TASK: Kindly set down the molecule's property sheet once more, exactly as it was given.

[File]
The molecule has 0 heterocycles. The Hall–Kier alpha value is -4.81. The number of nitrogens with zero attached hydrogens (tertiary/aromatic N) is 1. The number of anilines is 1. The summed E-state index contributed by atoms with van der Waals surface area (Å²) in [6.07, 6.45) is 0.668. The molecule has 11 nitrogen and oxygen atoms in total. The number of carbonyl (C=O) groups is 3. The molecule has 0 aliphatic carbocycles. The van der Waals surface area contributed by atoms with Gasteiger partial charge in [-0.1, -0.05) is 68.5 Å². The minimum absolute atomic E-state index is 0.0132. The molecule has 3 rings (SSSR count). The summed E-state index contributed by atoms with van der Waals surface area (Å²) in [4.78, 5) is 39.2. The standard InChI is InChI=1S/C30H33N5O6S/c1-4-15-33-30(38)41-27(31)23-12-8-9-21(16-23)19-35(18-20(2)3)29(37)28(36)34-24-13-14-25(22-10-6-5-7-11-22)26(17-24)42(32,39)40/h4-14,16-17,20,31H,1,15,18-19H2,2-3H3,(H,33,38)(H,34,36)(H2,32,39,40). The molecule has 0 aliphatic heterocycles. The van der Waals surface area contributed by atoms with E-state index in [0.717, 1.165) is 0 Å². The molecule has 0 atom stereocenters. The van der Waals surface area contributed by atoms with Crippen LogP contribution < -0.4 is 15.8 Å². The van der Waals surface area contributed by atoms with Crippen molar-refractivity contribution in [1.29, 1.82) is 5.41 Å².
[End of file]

The molecule has 0 heterocycles. The Hall–Kier alpha value is -4.81. The number of nitrogens with zero attached hydrogens (tertiary/aromatic N) is 1. The number of anilines is 1. The summed E-state index contributed by atoms with van der Waals surface area (Å²) in [6.07, 6.45) is 0.668. The molecule has 11 nitrogen and oxygen atoms in total. The number of carbonyl (C=O) groups is 3. The molecule has 0 aliphatic carbocycles. The van der Waals surface area contributed by atoms with Gasteiger partial charge in [-0.1, -0.05) is 68.5 Å². The minimum absolute atomic E-state index is 0.0132. The molecule has 3 rings (SSSR count). The summed E-state index contributed by atoms with van der Waals surface area (Å²) in [4.78, 5) is 39.2. The standard InChI is InChI=1S/C30H33N5O6S/c1-4-15-33-30(38)41-27(31)23-12-8-9-21(16-23)19-35(18-20(2)3)29(37)28(36)34-24-13-14-25(22-10-6-5-7-11-22)26(17-24)42(32,39)40/h4-14,16-17,20,31H,1,15,18-19H2,2-3H3,(H,33,38)(H,34,36)(H2,32,39,40). The molecule has 0 aliphatic heterocycles. The van der Waals surface area contributed by atoms with E-state index in [0.717, 1.165) is 0 Å². The molecule has 0 atom stereocenters. The van der Waals surface area contributed by atoms with Crippen LogP contribution < -0.4 is 15.8 Å². The van der Waals surface area contributed by atoms with Crippen molar-refractivity contribution in [1.29, 1.82) is 5.41 Å².